Horror By the Sub-Genres: Subway Horror

Humanity’s love/hate relationship with the subterranean world has existed since the dawn of time. The caves that ancient man hid in to escape his predators were the same foreboding places that remained in darkness, even during daytime. The fertile soil that grew crops to feed them eventually became their resting place in death. It seems appropriate that we would still find ourselves looking over our shoulder in fear as we head underground for the convenience of mass transit.

Some of our fear comes from the mundane, everyday instances of crime and violence that humanity visits upon itself. In films like Luc Besson’s “Subway”, the Paris underground Metro system is a haven for eccentric weirdos and petty criminals like Christopher Lambert’s safecracker. In a more sinister vein, the hellish underworld of Nimrod Antal’s “Kontroll” shows the tedium of a job working as Kontroller, at constant peril from a serial killer operating in their midst. In the dark below the streets, the monsters feel more at ease to come out and make themselves at home.

But our greater fears often come from the forgotten places underground, the caverns we created and abandoned in our effort to continue our progress technologically. In these old, unused tunnels that crawl underneath metropolises like New York City and London, any number of civilizations, creatures, or secrets could be waiting for the unassuming commuter to make that single wrong turn. Guillermo Del Toro’s “Mimic” used the forgotten subways of old New York as the setting for a battle against a quickly mutating strain of insect that has grown in size and has found new prey: humans.

There is a deep biological warning signal in the human animal that pleads to us not to venture into the dark, into the cave, into the underground. That fear we have decided in our enlightened age is an irrational and unnecessary one. We have used our technology and ingenuity to carve order into the chaos of the rock and dirt beneath us, and we like to think that there is nothing down there to surprise us.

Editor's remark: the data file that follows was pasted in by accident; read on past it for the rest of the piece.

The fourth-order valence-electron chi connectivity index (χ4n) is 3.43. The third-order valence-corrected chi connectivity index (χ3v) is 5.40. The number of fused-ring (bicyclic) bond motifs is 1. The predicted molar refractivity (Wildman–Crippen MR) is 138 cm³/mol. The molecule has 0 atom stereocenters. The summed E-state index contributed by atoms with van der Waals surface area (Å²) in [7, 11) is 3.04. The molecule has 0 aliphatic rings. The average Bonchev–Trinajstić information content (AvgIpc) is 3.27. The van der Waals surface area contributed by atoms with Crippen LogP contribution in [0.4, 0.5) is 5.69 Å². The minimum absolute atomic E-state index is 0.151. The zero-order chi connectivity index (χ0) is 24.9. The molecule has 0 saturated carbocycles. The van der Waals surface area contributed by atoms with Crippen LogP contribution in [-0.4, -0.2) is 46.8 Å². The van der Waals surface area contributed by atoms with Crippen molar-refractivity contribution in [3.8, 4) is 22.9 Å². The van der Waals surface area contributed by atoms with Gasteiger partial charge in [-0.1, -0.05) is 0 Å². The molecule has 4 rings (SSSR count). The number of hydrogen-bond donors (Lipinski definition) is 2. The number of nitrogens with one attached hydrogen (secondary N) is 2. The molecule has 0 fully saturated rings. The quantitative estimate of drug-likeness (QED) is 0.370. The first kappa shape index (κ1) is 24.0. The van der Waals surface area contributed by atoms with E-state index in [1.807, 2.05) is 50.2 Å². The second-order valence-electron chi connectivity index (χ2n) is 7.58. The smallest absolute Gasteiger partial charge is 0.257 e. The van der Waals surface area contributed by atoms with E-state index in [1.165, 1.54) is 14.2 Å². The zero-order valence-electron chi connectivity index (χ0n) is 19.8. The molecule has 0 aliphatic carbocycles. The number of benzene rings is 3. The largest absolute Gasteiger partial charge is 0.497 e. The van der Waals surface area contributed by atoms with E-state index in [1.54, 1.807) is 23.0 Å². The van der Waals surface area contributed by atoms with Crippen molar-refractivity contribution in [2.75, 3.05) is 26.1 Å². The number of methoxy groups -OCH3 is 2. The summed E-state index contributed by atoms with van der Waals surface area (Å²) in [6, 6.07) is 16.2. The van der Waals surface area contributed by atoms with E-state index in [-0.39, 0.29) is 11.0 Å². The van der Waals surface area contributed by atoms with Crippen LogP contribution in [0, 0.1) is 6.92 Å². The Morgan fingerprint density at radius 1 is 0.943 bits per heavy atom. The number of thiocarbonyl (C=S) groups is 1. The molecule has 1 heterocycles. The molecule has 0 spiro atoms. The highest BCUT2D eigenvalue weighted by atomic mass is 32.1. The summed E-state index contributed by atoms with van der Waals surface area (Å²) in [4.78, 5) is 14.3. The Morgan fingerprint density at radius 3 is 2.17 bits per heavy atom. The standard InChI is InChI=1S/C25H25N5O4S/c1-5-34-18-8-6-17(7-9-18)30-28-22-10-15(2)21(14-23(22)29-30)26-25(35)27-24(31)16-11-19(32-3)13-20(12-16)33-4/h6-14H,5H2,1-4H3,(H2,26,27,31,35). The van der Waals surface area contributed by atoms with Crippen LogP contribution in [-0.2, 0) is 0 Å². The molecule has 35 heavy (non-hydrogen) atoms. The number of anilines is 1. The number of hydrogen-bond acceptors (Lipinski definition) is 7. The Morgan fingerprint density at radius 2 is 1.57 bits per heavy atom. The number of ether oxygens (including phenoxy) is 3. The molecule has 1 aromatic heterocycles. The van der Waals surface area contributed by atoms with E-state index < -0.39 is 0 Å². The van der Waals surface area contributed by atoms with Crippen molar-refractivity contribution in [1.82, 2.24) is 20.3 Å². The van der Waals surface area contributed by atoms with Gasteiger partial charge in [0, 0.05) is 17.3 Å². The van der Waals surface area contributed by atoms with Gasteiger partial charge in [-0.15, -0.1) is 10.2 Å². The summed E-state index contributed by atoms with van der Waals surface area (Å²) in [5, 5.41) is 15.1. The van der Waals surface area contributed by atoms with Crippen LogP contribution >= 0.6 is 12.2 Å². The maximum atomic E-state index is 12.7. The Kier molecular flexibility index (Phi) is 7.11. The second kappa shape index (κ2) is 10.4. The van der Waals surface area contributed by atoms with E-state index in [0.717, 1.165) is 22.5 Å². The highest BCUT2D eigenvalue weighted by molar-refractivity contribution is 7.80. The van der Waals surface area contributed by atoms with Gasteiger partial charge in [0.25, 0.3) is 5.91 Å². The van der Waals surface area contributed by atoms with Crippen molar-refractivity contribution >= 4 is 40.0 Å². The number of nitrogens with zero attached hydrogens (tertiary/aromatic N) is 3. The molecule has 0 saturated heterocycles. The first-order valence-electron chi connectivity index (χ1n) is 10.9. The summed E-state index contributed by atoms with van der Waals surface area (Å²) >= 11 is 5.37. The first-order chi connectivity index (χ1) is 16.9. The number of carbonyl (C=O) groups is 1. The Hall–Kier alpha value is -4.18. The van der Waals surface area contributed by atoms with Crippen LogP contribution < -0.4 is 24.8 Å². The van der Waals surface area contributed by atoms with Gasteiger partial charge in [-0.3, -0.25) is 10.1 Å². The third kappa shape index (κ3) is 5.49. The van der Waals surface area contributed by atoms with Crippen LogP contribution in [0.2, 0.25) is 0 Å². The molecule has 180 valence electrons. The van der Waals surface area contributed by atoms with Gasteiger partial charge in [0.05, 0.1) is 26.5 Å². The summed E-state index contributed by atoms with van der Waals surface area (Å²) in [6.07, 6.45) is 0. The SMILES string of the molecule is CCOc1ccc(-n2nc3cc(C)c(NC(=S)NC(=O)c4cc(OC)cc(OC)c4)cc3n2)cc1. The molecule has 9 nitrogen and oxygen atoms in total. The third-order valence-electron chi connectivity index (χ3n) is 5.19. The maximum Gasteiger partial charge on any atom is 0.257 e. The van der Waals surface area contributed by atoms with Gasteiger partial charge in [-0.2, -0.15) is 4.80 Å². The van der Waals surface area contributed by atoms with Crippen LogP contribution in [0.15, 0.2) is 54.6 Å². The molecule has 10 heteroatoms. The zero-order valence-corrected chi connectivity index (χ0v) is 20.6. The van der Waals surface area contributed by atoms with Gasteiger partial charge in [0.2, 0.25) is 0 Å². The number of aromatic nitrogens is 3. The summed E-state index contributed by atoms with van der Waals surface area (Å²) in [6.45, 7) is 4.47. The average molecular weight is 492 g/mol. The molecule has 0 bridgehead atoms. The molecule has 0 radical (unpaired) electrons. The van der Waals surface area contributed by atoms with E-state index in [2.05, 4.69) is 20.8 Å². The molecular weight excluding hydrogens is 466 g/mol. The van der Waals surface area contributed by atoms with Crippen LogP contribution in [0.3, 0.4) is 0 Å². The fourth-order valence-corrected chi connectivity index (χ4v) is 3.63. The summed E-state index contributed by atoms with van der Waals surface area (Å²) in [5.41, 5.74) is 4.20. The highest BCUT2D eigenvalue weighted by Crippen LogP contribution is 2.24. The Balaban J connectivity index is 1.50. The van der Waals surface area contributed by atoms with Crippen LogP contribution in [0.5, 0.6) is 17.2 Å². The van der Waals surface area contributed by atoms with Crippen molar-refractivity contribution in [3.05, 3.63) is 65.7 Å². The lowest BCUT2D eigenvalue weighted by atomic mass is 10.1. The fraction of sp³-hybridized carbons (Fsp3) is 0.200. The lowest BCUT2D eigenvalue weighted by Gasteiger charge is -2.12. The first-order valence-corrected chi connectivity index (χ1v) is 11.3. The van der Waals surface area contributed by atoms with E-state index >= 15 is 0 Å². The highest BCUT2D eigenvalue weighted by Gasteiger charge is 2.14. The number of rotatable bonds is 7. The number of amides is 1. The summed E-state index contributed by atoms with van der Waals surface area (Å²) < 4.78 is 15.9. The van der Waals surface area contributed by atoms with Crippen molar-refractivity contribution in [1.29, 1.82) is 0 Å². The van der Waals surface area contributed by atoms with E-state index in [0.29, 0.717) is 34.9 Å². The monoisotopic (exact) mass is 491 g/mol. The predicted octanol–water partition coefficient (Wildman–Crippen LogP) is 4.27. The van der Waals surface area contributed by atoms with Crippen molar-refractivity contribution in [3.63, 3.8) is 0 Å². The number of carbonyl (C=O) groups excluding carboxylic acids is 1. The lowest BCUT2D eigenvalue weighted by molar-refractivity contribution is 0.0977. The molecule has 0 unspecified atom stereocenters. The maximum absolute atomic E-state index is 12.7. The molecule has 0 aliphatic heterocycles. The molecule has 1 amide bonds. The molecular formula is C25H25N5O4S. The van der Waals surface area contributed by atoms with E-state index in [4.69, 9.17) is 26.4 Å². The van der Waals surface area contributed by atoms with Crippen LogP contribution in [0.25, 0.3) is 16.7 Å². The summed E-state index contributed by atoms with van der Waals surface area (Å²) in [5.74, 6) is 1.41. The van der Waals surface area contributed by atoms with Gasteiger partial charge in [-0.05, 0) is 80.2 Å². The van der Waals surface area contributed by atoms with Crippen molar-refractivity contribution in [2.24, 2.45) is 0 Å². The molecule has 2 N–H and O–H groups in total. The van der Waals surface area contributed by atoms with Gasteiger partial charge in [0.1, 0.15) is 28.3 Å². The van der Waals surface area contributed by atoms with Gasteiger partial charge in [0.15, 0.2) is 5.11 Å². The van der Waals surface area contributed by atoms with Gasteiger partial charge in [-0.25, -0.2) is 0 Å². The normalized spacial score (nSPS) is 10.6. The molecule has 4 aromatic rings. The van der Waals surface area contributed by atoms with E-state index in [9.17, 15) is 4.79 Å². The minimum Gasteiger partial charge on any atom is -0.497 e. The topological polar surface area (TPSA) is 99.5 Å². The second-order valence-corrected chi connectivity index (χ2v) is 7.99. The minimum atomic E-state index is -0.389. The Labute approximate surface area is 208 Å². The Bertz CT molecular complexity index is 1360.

The genre has been revisited many times in many iterations across the globe and over various mediums, from the Australian found footage thriller “The Tunnel” to the brilliant season eight “The X-Files” episode “Medusa”. Here are four recommendations for further exploration into the subway horror sub-genre.

THE CLASSIC: Raw Meat




Directed by Gary Sherman, who would later go on to direct “Dead & Buried” and “Poltergeist 3”, and starring a pre-“Halloween” Donald Pleasance, this film about Scotland Yard’s investigation into the disappearance of a civil servant was one of the early entries into the subway horror genre.
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THE MODERN: Creep




A serious horror film from Christopher Smith, the man who brought us the horror-comedy “Severance”, this story follows “Run Lola Run” star Franka Potente as a woman heading to a party that becomes trapped in the London subway with a mutated creature seeking her attentions.
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THE OBSCURE: End of the Line




One of the more surprising and unusual uses of the subway horror elements, this film by Canadian horror filmmaker Maurice Deveraux tells the story of subway travelers fighting for their lives against a group of religious zealots who are attempting to save humanity from what they believe is the coming Armageddon—by killing them.
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THE REINVENTION: Midnight Meat Train



Initially missed by many horror fans because of its release delays and limited accessibility, and often maligned because of its surprising direction in the last act, director Ryuhei Kitamura’s adaptation of the Clive Barker story revolves around Bradley Cooper as a street photographer who stumbles onto the homicidal activities of serial killer Vinnie Jones.
CHECK OUT THE BGH CLASSIC EPISODE ABOUT MIDNIGHT MEAT TRAIN
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Chris Vander Kaay and Kathleen Fernandez-Vander Kaay are screenwriters and authors through ADA Management Group and Aponte Literary Agency

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